Without good oral hygiene practices, there is a risk of tooth decay during treatment. The dentist may also recommend avoiding cold drinks, sugary snacks, and other items that can lead to decayed teeth.
The orthodontist will assess the state of the person’s teeth and predict how they are likely to develop without treatment.
The assessment will involve:
- Taking a full medical and dental health history
- Carrying out a clinical examination
- Taking x-rays of the teeth and jaw
- Making plaster models of the teeth
- Next, the orthodontist will decide on a treatment plan.
What’s best for you?
Generally, the default treat option for both adolescent and adult patients for correcting misaligned teeth is Fixed Orthodontic treatment. This is the most common and most reliable treatment modality for the majority of our patients. This option is available in Metal and Ceramic form where metal ones can be opted for if budget is a concern and ceramic braces can be opted for if aesthetic is the prime concern, as in adult patients.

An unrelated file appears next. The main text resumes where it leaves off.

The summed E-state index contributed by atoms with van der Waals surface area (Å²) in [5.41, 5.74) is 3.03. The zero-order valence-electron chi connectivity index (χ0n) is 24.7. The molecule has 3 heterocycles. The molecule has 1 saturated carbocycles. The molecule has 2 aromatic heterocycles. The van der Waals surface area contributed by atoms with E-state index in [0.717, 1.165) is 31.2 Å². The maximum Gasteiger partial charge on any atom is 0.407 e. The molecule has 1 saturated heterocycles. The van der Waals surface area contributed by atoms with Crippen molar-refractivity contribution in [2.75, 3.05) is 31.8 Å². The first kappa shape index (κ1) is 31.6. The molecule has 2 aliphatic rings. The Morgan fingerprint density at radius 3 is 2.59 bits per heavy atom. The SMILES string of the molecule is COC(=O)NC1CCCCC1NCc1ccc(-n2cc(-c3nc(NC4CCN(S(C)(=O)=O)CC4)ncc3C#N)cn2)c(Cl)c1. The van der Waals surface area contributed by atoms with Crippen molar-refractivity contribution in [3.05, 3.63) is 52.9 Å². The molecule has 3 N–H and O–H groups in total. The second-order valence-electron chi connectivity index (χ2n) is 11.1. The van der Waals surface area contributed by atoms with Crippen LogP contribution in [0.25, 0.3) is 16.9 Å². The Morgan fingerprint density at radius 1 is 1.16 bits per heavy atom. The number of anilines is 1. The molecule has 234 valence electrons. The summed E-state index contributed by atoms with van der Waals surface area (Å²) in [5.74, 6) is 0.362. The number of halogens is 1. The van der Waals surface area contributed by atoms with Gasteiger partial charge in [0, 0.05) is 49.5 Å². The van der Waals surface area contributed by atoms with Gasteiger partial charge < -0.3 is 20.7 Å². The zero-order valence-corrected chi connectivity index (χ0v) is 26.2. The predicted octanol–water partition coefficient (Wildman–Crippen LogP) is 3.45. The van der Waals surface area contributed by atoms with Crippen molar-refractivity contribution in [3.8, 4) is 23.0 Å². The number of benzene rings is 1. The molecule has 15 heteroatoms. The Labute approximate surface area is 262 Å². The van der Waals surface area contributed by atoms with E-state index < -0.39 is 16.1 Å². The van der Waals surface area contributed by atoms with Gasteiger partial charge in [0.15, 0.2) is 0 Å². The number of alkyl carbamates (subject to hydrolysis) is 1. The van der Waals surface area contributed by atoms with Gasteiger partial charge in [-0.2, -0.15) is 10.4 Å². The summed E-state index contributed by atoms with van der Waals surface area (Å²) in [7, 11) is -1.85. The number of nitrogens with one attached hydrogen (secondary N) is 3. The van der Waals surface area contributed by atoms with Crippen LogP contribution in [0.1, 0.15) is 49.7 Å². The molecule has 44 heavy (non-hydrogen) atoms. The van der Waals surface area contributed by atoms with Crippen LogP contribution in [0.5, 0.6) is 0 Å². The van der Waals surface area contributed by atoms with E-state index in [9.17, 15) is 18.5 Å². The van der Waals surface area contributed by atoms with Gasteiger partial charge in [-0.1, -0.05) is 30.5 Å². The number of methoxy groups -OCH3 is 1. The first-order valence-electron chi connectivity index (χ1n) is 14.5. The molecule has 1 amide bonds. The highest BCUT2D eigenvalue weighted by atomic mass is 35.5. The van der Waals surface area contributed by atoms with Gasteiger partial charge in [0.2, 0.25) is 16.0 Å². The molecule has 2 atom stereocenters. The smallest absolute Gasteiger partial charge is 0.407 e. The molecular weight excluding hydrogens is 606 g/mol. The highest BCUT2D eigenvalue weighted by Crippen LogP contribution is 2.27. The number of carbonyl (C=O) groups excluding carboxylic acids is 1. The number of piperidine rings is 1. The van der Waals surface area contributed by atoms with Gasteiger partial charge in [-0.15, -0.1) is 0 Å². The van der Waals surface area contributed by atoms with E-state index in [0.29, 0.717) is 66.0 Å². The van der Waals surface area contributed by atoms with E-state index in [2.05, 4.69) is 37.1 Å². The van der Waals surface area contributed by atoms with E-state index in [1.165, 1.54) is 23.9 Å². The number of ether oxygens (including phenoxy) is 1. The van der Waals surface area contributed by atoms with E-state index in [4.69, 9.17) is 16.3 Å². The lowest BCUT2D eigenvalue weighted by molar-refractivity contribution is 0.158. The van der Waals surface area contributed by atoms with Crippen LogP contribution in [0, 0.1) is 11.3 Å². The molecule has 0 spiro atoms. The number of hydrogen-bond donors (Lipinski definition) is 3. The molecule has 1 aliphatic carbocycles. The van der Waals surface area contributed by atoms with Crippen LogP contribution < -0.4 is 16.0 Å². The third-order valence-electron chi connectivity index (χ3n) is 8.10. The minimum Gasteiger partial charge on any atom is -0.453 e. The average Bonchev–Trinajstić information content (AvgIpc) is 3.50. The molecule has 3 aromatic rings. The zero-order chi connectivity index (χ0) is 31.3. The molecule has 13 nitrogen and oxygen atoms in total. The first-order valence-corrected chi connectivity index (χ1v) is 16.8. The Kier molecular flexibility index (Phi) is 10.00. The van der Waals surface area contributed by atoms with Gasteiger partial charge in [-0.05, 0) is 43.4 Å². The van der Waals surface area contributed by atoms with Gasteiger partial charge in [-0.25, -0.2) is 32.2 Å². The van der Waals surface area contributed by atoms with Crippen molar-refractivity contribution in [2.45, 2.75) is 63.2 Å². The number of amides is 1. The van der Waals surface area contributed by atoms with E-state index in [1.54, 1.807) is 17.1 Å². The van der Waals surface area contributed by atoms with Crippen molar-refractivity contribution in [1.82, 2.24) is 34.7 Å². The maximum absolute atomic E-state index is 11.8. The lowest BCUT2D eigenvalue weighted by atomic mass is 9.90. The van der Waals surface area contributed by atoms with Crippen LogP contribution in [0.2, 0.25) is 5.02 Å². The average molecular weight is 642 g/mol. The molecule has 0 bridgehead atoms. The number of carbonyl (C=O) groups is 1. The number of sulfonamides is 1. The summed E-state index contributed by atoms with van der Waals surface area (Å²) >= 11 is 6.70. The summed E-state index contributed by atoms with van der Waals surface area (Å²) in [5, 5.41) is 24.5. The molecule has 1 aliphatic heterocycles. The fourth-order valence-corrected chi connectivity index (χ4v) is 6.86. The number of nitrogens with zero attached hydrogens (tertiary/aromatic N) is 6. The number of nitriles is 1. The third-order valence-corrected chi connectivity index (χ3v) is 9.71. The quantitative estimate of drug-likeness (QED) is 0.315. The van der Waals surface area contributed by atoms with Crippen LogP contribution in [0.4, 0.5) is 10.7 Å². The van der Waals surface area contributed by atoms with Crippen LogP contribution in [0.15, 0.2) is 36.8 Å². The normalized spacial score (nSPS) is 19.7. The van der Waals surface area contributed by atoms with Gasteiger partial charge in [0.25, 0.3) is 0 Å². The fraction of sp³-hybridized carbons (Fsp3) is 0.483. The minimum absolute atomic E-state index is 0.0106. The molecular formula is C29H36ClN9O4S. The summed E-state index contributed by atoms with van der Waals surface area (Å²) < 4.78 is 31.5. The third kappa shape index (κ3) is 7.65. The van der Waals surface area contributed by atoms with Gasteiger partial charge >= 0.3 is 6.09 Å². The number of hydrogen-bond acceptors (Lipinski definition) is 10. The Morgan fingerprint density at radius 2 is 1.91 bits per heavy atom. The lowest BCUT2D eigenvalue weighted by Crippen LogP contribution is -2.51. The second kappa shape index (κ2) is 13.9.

Removable appliances for orthodontic problems are given generally to kids or for a minor problem and have a limited role to play in adult orthodontics. They are convenient and easy to use.
With time new treatment modalities have also been introduced in Orthodontics and Clear Aligner is one such modality. Clear aligners are transparent trays that are worn by the patients and they are practically invisible. They apply mild pressure to the teeth and get the desired result. They are especially suited to people who don’t want to wear braces for obvious reasons. This is becoming the modern treatment choice for most of our adult patients are our first choice if the price is not the main concern of the patients.
What’s the cost of Orthodontic treatments?
At Mint Dental regular fixed orthodontic treatment starts at Rs. 35,000 only. If one wishes to go for more aesthetic treatment options then Clear Aligners are a good choice. These starts at Rs. 80,000 only. There are other orthodontics devices that can be used but their cost can only be decided after clinical examination.